# Moving camera on a circle path

Hello,

in my current iPhone project, I need to move the camera on a “circle path”. Let me try to make this more clear. The camera needs to be focused on a certain object and I want to view this object from different angles. All these angles lie on an imaginary circle, which surrounds this object. You can easily compare it to the unity editor camera. If you select an object, you can rotate the camera around this object and view it from different angles. I want to do the exact same thing in my unity game.
In theory, its a combination of rotating and moving the camera at the same time. The “only” problem I’m having right now, is to come up with a function, that moves and rotates the camera on a perfect circle path, so it always stays focused on my desired game object.

Hope someone can point me into the right direction.

Getting closer:

Just remembered something from school - thought I’d never need this “crap” again

Maybe someone can tell me, if the following is correct:
In theory, I need to define a center spot for my imaginary circle path. Then I need to use some math (there should be a formula) to calculate any spot on this circle, given a certain radius. This way I should be able to calculate every spot on the circle. Now, by moving the camera in a positive or negative direction on this path, it should rotate and move as expected, right?

Why not have your camera parented to an empty game object that serves as your focal point, with the camera pointed directly at it. Rotating this focal point object would have the camera orbit around it in a circle.

2 Likes

Hehe That sounds a lot easier Thanks. I’ll give it a try!

Darn…that was easy I’m affraid I’ll never gonna be a good coder, if I can’t stop thinking too complicated.

Hehe, glad that worked out for you. Don’t worry, it’s easy to overthink things. Sometimes even the “pros” in this industry try to build a ferrari when a bicycle would suffice.

I just did this a second ago, to debug some view angles:

``````function Update () {
transform.RotateAround (Vector3.zero, Vector3.up, 30 * Time.deltaTime);
}
``````

That will rotate the camera around the world origin automatically, at 30 degrees per second.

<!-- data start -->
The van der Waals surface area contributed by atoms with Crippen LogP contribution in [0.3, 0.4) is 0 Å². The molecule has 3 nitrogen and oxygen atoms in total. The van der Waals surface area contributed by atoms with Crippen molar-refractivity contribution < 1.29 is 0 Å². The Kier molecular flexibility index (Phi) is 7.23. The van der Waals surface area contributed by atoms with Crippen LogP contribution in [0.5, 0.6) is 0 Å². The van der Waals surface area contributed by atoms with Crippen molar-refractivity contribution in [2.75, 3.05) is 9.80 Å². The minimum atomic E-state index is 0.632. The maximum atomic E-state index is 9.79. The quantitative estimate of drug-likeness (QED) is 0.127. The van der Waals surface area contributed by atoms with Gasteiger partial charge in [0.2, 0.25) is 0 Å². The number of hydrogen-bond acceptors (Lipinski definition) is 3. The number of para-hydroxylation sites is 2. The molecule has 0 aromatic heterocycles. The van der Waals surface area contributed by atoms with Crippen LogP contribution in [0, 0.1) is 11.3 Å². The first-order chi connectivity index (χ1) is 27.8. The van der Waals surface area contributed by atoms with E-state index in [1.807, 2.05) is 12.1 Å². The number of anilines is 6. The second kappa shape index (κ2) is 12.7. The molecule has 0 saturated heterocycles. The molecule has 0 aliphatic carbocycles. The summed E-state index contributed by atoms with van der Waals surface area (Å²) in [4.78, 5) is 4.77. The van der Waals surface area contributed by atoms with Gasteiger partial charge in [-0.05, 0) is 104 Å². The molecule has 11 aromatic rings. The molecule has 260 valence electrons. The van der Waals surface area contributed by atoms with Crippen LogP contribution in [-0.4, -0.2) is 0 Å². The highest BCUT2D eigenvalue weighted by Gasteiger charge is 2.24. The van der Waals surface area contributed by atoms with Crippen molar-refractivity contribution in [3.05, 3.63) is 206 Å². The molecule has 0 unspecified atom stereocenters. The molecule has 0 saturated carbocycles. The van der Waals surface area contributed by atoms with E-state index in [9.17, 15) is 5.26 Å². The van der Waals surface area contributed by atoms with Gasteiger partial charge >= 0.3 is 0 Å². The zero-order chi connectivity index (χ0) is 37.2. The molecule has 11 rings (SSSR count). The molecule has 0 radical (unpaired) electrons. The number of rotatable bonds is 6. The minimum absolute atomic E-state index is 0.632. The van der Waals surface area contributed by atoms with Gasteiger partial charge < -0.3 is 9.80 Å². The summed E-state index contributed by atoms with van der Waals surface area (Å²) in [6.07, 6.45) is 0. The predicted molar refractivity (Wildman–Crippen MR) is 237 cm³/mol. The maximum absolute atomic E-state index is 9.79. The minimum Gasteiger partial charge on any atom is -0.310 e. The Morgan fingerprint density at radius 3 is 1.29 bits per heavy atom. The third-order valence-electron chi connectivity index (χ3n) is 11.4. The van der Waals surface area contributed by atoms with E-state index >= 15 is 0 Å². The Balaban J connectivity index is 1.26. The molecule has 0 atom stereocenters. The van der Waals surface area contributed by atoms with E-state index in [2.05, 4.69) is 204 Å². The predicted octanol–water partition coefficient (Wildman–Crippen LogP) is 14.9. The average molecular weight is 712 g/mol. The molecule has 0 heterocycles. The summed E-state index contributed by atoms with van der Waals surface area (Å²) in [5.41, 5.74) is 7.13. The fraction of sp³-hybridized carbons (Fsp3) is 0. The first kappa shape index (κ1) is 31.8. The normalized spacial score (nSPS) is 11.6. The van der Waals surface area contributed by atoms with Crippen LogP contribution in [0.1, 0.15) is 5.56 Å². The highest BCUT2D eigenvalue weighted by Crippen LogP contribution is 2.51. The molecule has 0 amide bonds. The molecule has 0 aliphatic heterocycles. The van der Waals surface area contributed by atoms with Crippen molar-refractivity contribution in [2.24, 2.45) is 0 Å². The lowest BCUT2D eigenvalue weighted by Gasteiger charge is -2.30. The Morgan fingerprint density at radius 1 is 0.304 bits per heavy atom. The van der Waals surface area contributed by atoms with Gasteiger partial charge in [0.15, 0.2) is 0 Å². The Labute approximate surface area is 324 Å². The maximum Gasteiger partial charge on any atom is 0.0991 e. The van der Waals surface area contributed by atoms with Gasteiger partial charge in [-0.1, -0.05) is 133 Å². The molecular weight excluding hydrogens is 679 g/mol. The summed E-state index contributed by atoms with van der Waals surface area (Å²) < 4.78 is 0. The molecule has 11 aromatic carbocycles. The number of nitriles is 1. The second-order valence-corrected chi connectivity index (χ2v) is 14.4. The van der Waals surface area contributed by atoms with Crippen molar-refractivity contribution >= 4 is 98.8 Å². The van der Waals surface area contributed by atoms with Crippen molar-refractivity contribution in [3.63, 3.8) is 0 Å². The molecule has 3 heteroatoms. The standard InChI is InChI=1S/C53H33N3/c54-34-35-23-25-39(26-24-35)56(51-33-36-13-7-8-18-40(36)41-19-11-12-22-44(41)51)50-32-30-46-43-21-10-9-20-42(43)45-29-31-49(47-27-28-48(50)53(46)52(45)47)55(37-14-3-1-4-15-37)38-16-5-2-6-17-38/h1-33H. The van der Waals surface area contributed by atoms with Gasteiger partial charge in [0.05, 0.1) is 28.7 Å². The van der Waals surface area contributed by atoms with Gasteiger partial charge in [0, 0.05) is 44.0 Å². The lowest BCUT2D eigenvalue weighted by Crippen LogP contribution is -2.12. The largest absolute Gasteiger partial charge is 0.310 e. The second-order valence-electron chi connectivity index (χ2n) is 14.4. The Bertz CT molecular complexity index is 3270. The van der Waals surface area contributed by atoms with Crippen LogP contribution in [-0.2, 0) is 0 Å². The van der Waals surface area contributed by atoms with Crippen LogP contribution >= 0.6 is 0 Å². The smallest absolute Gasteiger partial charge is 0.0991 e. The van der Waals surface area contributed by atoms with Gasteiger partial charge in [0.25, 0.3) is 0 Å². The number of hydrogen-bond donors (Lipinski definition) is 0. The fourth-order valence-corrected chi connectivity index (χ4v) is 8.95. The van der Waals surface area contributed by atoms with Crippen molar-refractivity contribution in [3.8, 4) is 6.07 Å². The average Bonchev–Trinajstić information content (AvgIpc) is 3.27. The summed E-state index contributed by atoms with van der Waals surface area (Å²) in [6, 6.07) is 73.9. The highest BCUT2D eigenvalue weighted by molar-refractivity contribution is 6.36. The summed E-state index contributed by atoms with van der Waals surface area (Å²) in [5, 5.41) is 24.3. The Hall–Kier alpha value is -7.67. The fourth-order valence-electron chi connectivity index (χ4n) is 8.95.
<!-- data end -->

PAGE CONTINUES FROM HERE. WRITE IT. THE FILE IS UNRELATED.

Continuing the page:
If you want an interactive version, this script will rotate around a target (selected in the inspector) with pinching for zoom control. This is someone else’s code (I mashed pinch-zoom and iphone-orbit code together, can’t recall who should get the credit).

``````var target : Transform;
var distanceMin = 10.0;
var distanceMax = 15.0;
var distanceInitial = 12.5;
var scrollSpeed = 1.0;

var xSpeed = 250.0;
var ySpeed = 120.0;

var yMinLimit = -20;
var yMaxLimit = 80;

private var x = 0.0;
private var y = 0.0;
private var distanceCurrent = 0.0;

function Start () {
calibrateAccelerometer();

var angles = transform.eulerAngles;
x = angles.y;
y = angles.x;

distanceCurrent = distanceInitial;

// Make the rigid body not change rotation
if (rigidbody)
rigidbody.freezeRotation = true;
}

function LateUpdate () {
if (target) {
x -= getAccelerometer(iPhoneInput.acceleration).y * xSpeed * Time.deltaTime;
y += getAccelerometer(iPhoneInput.acceleration).x * ySpeed * Time.deltaTime;
distanceCurrent -= Input.GetAxis("Mouse ScrollWheel") * scrollSpeed;

if (iPhoneInput.touchCount > 1) {
var touch : iPhoneTouch  = iPhoneInput.GetTouch(0);
var touch2 : iPhoneTouch = iPhoneInput.GetTouch(1);

// Find out how the touches have moved relative to eachother:
var curDist: Vector2 = touch.position - touch2.position;
var prevDist : Vector2 = (touch.position - touch.positionDelta) - (touch2.position - touch2.positionDelta);

distanceCurrent -= (curDist.magnitude - prevDist.magnitude)/2;
}

distanceCurrent = Mathf.Clamp(distanceCurrent, distanceMin, distanceMax);
y = ClampAngle(y, yMinLimit, yMaxLimit);

var rotation = Quaternion.Euler(y, x, 0);